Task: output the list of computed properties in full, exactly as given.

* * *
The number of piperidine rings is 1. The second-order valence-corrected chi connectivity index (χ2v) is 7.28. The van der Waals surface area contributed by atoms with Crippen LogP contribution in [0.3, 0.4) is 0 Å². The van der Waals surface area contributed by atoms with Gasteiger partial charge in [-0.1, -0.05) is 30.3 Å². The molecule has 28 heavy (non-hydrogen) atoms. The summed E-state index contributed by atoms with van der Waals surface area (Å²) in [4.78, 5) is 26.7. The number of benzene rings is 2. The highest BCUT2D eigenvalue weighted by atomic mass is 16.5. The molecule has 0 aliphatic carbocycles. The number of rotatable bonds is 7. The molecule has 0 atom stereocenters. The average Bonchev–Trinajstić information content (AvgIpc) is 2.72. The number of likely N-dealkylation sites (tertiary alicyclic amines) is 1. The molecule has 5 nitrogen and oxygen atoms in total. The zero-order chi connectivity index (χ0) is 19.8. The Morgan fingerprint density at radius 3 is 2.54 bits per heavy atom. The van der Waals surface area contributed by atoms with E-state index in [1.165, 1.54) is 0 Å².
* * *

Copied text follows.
The number of piperidine rings is 1. The second-order valence-corrected chi connectivity index (χ2v) is 7.28. The van der Waals surface area contributed by atoms with Crippen LogP contribution in [0.3, 0.4) is 0 Å². The van der Waals surface area contributed by atoms with Gasteiger partial charge in [-0.1, -0.05) is 30.3 Å². The molecule has 28 heavy (non-hydrogen) atoms. The summed E-state index contributed by atoms with van der Waals surface area (Å²) in [4.78, 5) is 26.7. The number of benzene rings is 2. The highest BCUT2D eigenvalue weighted by atomic mass is 16.5. The molecule has 0 aliphatic carbocycles. The number of rotatable bonds is 7. The molecule has 0 atom stereocenters. The average Bonchev–Trinajstić information content (AvgIpc) is 2.72. The number of likely N-dealkylation sites (tertiary alicyclic amines) is 1. The molecule has 5 nitrogen and oxygen atoms in total. The zero-order chi connectivity index (χ0) is 19.8. The Morgan fingerprint density at radius 3 is 2.54 bits per heavy atom. The van der Waals surface area contributed by atoms with E-state index in [1.165, 1.54) is 0 Å².